Oniontown Pastoral: A Season for Holding Hands

Oniontown Pastoral: A Season for Holding Hands

Dear Mom:

It’s been 21 years, and I miss you more than ever. Can you look over my shoulder and read my words from your place in glory? May it be so.

The urge to write you has been strong lately, and I know why. This is a season for holding hands. My St. John’s family has been saying goodbyes, glancing toward heaven and longing for miracles. When we’re not actually crying, tears still try to push out from behind our eyes.

My job, of course, is to show up at hospitals or nursing homes or, best of all, home-sweet-homes with a satchel full of hope. You know, Mom, the promises we foolish Christians bet our lives on, the prayers we remember even when our minds have left us stranded, psalms about “goodness and mercy,” the hills “from whence cometh our help” and the night that “shineth as the day.” And Holy Communion, for sure.

One zipper pouch is a crumbled mess of humor, like the loose Kleenex you stuffed into your purse. Life, I’ve learned, doesn’t stop being funny or absurd because time grows short. Anyway, laughter generally refuses to let weeping wander off alone. But you already knew that, didn’t you? How clear everything must be to you now.

What makes me think of you most is handholding. Again, I know why. As death draws near, prayers and Scripture want a special amen: one hand cradling another. No seminary education is required to do this part of my job. You taught me all I need to know, and for going on 20 years, I’ve been sharing your motherly touch with folks in my care. Gentle, light, quietly abiding, that’s how it is and has been.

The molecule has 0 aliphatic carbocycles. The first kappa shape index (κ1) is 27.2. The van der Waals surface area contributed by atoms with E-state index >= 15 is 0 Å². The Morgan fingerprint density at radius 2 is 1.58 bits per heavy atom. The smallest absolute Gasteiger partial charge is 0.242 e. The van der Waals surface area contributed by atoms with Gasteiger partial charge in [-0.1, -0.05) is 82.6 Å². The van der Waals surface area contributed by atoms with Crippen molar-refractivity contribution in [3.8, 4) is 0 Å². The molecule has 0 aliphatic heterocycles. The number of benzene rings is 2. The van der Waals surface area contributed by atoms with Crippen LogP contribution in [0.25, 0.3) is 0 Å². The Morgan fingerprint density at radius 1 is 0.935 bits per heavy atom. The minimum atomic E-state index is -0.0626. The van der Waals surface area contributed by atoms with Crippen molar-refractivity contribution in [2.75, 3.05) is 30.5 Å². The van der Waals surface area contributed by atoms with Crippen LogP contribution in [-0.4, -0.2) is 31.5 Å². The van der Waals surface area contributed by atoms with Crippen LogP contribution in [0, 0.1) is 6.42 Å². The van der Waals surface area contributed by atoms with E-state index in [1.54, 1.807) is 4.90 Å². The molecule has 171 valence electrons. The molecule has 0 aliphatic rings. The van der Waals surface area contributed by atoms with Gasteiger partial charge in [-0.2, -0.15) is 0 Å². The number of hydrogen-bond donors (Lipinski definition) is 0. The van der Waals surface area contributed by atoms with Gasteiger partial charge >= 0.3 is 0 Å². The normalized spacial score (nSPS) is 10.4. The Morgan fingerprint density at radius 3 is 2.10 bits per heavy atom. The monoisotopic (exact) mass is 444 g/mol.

Art. July of 2015. He decided to forgo dialysis and surrender. Settling back in the hospital bed, he said, “Now, help me through the door.” I held his hand, rough, smaller than mine, and cried without him noticing. He already had his eyes fixed on the Promise.

Quen. This October. Such big-boned hands, powerful in his prime. How many times did I hold them and say, “You’re a good man, Quen. You’ve been a good husband and father”?

“Well,” he said, his voice more faint and raspy by the month, “I sure have tried.”

He passed after his family and I joined hands around his bed and talked to God. Quen’s daughter drew on his forehead a cross with the perfumed oil of anointing, which marked him still when he breathed his last.

And Shirley. Last week. Her hands reminded me of you, Mom. Same soft, fragile skin, warm and giving as yours were. Shirley’s rested as if already in repose. I sheltered them under my own, leaned in close, whispered Psalm 23 and the Lord’s Prayer and told her it was OK for her to go. About four hours later she did just that.

Your Christmas cactus lives, Mom.

Your hand was pale purple, chilly and bloated the last time I held it. I spoke words of love and gratitude that will remain between us. A couple times you moved that clumsy, heavy hand, poked raw by needles and punished by arthritis. Were you trying to say that you could hear me?